The Indian state of Bihar has very high rates of child stunting, estimated at 48 percent in 2016 by the International Institute for Population Sciences. This average masks disparities at the district level which are needed to implement policies to target malnutrition. A recent paper in Economic and Political Weekly provides a disaggregated district- level analysis of child stunting in the Indian state of Bihar. The analysis also provides a number of recommendations on designing and strengthening nutrition-specific and nutrition-sensitive programmes to lower the incidence of stunting.
The district-level data used in the study is drawn from a range of sources including the fourth National Family Health Survey conducted (NFHS4) in 2016, the Annual Health Survey conducted in 2013, the 2011 India Census, and data from the 68th round survey of the National Sample Survey Office. Child stunting is calculated as a proportion using the number of stunted children (aged 0–59 months old with a height-for-age two standard deviations below the median height-for-age of the reference population) in a district as measured by the NFHS4 survey, divided by the total Census 2011 population aged 0–59 months in that district. The study also calculates the annual rate of reduction in stunting in each district and calculates the number of years required for each district to achieve the World Health Organization target of reducing child stunting by 40 percent. Based on UNICEF’s conceptual framework for the causes of stunting, the study estimates the correlation between 26 socio-economic indicators and stunting.
The study finds that the prevalence of child stunting is high across all 38 districts, ranging from 36 percent in Gopalganj to 57 percent in Sitamarhi. Seven districts (Gaya, Madhubani, Muzaffarpur, Patna, Purba, Champaran, Samastipur and Sitamarhi) have particularly high numbers of stunted children, accounting for 31 percent of the 6.1 million stunted children in Bihar. The paper highlights that for the state as a whole, the rate of stunted children has decreased slowly from 56 percent in 2005 to 48 percent in 2016. More specifically, the study finds that between 2012 and 2015, thirteen districts have experienced no change or an increase in the prevalence of stunting. By contrast, 25 districts have reduced stunting between 2012 and 2015, with 15 on track, if rates in reduction continue, to reduce stunting by 40 percent by 2025.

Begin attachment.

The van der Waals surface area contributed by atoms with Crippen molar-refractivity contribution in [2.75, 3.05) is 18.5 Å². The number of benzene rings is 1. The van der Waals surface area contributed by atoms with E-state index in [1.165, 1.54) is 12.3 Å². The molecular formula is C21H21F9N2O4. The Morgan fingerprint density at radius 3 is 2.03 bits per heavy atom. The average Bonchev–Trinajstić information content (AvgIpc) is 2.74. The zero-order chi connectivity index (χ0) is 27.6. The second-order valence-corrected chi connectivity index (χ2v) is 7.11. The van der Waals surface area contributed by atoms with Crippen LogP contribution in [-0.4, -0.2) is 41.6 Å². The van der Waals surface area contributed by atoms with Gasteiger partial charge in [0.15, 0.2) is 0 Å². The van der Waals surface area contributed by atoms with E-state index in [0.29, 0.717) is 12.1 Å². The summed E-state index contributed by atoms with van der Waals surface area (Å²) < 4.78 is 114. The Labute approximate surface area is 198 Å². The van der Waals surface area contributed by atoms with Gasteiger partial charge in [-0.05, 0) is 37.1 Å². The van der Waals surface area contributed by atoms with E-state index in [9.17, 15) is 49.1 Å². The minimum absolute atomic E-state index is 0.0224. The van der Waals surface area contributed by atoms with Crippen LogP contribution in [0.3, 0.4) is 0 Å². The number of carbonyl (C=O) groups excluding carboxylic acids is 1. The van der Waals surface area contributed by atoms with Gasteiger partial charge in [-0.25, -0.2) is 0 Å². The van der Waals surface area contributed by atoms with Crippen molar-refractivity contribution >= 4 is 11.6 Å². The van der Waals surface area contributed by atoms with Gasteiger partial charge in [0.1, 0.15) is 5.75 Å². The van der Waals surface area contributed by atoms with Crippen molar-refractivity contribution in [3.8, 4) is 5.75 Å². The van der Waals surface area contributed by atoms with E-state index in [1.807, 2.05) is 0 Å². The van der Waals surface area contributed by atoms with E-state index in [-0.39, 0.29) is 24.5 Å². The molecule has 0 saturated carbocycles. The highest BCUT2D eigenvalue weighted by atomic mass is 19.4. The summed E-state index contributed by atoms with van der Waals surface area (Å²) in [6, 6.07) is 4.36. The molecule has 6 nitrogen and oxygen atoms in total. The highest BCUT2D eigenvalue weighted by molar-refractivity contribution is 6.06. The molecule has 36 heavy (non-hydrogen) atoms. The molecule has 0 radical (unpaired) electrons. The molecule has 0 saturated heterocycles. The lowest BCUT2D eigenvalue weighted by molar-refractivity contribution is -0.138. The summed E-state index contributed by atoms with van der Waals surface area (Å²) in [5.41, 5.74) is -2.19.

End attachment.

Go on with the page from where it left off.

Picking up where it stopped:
Regarding indicators, 11 of the 26 indicators are found to be ‘moderately’ correlated with stunting, finding no correlation between stunting and the other 16 indicators. Regarding pre-pregnancy indicators, the study finds that increased childhood stunting is associated with early marriage, early pregnancy, and when a mother is chronically undernourished. Counterintuitively, the study also finds that contraceptive coverage is also correlated with stunting. In terms of pregnancy indicators, access to four or more antenatal check-ups and the consumption of the recommended nutrient supplements is found to be correlated with less stunting in all districts. Evaluating socioeconomic and gender indicators, a positive correlation is found between stunting and households that have no or few assets, are landless, and are part of scheduled castes.
The study argues that the diversity of indicators that are shown to correlate with stunting suggests that a multipronged approach, focusing on supporting pre-pregnancy and pregnancy care as well as overall poverty alleviation and social inclusion is required to address child stunting across Bihar. More specifically, referencing a previous study that focuses on nutrition interventions that reduce stunting, the study argues that ten nutrition interventions and practices (if implemented across Bihar and at 90 percent coverage) have the potential to reduce the current total of deaths in children under five by 15 percent and reduce stunting by 20 percent. These interventions and practices include the following: the initiation of breastfeeding within an hour of birth; breastfeeding children for the first six months; the timely introduction of complementary feeding; adequate complementary feeding for children aged 6–24 months, the safe handling of complementary foods and hygienic feeding practices, adequate feeding during and after illness, providing immunisation and micronutrient supplementation (vitamin A, iron and zinc), supporting adequate feeding for the severely undernourished, and the provision of adequate nutrition for adolescent girls and women of reproductive age. Implementing interventions are generally low cost, especially relative to the likely returns an individual will experience throughout their lifetime.
By: Bas Paris